WARSAW — Testimony continued today in the Scott Wilkins trial with witness accounts not quite matching up.
The trial for Scott Wilkins, 37, 136 N. Main St., Milford, continued today with Karin McGrath, deputy prosecuting attorney, calling Officer Derek Crider, Milford Deputy Marshal, to the witness stand.
Crider stated upon the witness stand he was the first to arrive at CR 1350N, just north of Milford, the site of the Dec. 27, 2014, accident that took the life of Kami L. Ellis, Nappanee. Other first responders arrived within minutes, he reported.
Crider said after the fire was out there was an unidentified body in the passenger seat. He also stated when he could see the license plate and bumper of the car, the vehicle was one he recognized seeing around town as belonging to Vicki Lynn Simmons, 62, Milford. He began to look for the missing driver.
Crider stated he walked “a good half-mile” on both sides of the field next to the accident scene searching for the driver of the vehicle, but didn’t find another person. Crider’s shift was ending, but he decided to put on his night vision headset to possibly see if anyone was lying in the field on his way back to Milford.
Crider drove to the Turf Bar, 118 S Main St, Milford, and went inside to inquire if anyone had seen Simmons or Wilkins, having been told to be in a relationship together. Crider was told that Wilkins lived in the apartments above a retail store called the T Zone, 138 S Main St, Milford. Crider went up the stairs of the building and knocked on a few apartment doors looking for Wilkins. One of those doors belonged to Kyra Davis.
Davis, waitress at Whetten’s Pizza, Milford, was placed upon the witness stand next. Davis stated, “Officer Crider pounded on my door, which scared me half to death.” Crider asked if Davis knew which apartment Wilkins lived in and Davis pointed it out. When Crider knocked there was no answer. After Crider left, Davis said she knew something was wrong and couldn’t sleep.
Davis was still awake two hours later when she said she looked out her front window when movement caught her eye. She said she saw Wilkins across the street in the bushes in front of the PNC bank. Davis said Wilkins looked in the direction of the police officers who were just at his apartment before coming out of the bushes. “I kept watching and sure enough he comes out like he was hiding,” stated Davis.
Davis stated Wilkins then sprinted across the street and up the back stairs to his apartment. Davis said the first things she did was call Wilkins’ roommate, Robert Emerick because she was scared. She told Emerick that Wilkins was in the apartment and Emerick came back to the apartment. Davis said Emerick was surprised and shocked by what he saw and very scared.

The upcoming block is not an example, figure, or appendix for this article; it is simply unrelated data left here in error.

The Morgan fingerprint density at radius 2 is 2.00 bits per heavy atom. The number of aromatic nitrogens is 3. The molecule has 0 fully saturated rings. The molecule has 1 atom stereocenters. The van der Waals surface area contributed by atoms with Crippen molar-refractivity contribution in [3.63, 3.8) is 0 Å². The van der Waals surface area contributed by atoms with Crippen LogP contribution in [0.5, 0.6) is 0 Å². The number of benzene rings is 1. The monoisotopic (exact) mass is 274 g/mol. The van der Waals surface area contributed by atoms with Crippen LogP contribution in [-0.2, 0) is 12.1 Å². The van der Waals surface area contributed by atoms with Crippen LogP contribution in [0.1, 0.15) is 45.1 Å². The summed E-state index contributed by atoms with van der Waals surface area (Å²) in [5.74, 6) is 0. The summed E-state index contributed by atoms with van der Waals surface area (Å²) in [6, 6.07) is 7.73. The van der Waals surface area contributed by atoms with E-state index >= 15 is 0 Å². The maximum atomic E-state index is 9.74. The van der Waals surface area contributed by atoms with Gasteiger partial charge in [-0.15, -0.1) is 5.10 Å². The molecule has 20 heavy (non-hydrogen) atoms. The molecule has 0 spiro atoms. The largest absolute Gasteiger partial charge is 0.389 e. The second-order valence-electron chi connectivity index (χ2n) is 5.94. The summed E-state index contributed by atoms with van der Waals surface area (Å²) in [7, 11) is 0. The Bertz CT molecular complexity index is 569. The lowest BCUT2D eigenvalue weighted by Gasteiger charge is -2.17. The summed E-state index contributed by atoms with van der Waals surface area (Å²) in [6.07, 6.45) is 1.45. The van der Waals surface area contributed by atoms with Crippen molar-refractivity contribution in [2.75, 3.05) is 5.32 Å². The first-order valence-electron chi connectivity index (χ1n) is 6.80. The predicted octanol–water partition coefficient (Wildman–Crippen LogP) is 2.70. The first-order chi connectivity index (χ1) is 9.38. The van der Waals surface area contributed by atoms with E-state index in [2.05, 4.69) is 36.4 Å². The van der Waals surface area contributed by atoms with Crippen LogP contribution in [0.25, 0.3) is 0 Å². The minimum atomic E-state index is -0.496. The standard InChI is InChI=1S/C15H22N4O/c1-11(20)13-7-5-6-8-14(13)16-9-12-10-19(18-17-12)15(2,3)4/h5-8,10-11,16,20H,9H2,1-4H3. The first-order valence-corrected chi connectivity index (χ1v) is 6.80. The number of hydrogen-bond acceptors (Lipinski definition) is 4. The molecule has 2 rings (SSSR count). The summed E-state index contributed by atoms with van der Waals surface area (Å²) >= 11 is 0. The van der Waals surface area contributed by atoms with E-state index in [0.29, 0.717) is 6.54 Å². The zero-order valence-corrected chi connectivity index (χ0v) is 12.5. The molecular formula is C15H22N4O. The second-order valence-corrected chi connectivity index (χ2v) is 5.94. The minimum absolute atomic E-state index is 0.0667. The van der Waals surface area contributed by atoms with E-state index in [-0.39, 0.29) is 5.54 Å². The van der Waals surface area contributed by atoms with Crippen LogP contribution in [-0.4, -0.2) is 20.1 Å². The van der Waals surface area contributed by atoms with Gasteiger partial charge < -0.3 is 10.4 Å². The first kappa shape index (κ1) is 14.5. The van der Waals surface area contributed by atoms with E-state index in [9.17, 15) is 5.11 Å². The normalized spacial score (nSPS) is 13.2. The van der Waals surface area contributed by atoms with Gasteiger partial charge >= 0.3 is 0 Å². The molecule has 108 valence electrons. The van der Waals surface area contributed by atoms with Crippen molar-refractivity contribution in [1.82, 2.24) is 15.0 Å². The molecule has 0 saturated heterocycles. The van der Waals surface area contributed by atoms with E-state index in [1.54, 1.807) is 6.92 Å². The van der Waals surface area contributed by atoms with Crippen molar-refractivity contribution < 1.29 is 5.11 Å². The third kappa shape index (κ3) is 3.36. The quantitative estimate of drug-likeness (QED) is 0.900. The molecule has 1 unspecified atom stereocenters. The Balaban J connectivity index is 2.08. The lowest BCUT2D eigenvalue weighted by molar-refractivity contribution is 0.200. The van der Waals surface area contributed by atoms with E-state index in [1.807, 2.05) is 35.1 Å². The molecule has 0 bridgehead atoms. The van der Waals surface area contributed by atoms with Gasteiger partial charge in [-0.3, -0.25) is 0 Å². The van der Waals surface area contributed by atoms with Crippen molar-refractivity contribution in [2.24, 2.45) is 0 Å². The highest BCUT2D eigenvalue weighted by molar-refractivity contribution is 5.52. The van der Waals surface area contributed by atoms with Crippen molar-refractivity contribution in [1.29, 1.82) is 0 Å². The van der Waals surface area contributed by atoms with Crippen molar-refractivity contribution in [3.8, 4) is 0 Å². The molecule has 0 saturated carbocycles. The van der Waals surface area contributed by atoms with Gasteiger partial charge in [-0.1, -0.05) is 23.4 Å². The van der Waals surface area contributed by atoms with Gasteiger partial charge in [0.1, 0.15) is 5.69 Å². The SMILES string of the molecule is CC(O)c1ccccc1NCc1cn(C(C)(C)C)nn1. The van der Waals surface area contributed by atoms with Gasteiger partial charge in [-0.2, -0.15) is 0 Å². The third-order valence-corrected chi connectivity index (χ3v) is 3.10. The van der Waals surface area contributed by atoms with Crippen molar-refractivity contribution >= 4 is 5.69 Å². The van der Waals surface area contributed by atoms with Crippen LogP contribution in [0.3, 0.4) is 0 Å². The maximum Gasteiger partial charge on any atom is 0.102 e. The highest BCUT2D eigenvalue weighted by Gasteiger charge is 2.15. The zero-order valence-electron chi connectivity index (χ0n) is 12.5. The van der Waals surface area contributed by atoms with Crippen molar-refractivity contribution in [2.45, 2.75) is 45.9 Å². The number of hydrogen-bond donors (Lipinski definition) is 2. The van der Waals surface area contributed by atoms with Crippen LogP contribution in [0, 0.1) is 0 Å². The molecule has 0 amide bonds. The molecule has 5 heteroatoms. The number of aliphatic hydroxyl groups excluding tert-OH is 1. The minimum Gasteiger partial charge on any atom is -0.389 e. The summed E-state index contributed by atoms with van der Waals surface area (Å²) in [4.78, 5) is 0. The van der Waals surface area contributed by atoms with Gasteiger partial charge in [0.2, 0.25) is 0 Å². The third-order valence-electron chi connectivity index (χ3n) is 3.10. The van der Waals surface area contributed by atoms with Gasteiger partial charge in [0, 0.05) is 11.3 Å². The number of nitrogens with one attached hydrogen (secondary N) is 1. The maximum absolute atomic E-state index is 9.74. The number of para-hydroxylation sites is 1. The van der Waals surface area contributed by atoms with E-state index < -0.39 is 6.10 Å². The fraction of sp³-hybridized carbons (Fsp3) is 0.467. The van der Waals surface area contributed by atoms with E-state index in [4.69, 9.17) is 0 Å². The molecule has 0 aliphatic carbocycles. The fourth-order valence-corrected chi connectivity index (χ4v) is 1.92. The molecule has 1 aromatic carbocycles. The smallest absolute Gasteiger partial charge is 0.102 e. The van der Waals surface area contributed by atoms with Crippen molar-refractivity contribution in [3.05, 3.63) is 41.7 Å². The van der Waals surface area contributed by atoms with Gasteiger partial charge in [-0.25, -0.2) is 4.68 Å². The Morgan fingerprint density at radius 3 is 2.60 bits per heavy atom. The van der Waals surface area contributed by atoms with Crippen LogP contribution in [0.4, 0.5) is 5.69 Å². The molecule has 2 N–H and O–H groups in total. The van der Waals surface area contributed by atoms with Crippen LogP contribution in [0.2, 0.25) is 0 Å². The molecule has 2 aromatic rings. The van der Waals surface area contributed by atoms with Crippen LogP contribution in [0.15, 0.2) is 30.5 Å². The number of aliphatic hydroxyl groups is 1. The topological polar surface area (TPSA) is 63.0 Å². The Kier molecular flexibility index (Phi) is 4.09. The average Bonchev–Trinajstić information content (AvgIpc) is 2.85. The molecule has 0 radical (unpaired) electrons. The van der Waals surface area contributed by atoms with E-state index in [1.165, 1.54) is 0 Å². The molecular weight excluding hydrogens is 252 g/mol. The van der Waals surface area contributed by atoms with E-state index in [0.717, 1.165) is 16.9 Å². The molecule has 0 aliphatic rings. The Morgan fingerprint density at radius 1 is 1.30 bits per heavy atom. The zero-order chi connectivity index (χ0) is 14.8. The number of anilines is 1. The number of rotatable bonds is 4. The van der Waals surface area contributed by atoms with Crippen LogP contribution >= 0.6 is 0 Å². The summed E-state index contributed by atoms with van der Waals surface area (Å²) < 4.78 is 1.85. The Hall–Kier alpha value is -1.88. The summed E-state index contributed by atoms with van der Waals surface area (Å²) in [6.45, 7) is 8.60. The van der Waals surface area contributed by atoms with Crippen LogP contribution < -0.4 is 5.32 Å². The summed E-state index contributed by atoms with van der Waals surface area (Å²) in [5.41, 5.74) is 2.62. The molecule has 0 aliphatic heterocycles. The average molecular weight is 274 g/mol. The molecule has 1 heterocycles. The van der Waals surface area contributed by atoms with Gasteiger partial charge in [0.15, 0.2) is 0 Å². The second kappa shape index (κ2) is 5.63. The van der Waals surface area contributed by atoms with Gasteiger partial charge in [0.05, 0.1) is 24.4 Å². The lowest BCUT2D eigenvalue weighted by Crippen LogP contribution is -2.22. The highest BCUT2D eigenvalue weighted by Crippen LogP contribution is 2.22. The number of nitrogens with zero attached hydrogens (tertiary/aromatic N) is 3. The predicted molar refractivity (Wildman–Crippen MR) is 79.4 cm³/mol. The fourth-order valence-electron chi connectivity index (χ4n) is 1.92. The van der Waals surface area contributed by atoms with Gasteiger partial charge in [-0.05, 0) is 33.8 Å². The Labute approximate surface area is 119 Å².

Simmons was reported to have been standing in the hallway when Emerick entered the apartment building, “Like she had known to come back,” stated Davis. Davis said Simmons was whispering, “Scott, Scott” at Wilkins’ apartment door.
Davis said she entered the apartment as Emerick did and said Emerick went through the apartment yelling Wilkins’ name. Davis said Wilkins was in the bathroom washing off the mud and blood from the accident and hike through the fields to get back to the apartment.
Davis said Wilkins’ was very calm, unlike Emerick who she said was visibly shaken and scared. Wilkins she said kept saying, “Calm down, get me some clothes.” Wilkins allegedly turned to Simmons and said, “Get me out of here.”
Davis said Wilkins was very calm “Like he knew what to do.” Davis said Wilkins told Emerick to “clean up and get rid of his clothes before the cops come.” Davis said they called the police right after Wilkins and Simmons left.
Emerick was the next up to the witness stand, but his testimony didn’t match that of his neighbor, Kyra Davis. Emerick stated that he and Wilkins were roommates, not friends, but more of acquaintances. He said Wilkins was letting him stay there to be closer to his work.
McGrath then asked Emerick if he could recall the night of the accident. Emerick stated that he was at The Turf because it was a going away party for the owner, who was moving away. He said there was “plenty of drinking,” but nothing out of the ordinary until Crider came in asking about Wilkins’ whereabouts. Emerick stated he tried to call and text Wilkins, but there was no response.
Emerick went to his apartment building, walked up the stairs and stated he saw Davis and Simmons talking in the hallway. He said he didn’t hear what they were talking about and entered the apartment to find Wilkins in the bathroom showering and that he looked “pretty banged up.”
Emerick stated Wilkins just kept repeating, I f….. up. Emerick said he wasn’t “needling” him with questions. He said Wilkins didn’t ask for anyone to call 911, didn’t ask for an ambulance, nor any kind of medical attention. All he said was “Get me out of here” to Simmons. Emerick said he left no instructions, just “got his clothes, got dressed and left.”
Mark Caruso, attorney for Wilkins, asked Emerick how Wilkins’ demeanor was. Emerick stated, “He wasn’t himself.” Caruso then asked, “Did he seem like a man with a plan at that point?”
Emerick gave a quick and emphatic, “No.”
Both Davis and Emerick agreed that Wilkins left with Simmons.
Before the lunch break, James Michael Smith, Kosciusko Sheriff’s Department, opened evidence bags containing Wilkins’ muddy clothes for the jury to inspect. The bags contained muddy items; a pair of jeans, a blue shirt, grey sweater and yellow socks with numerous holes.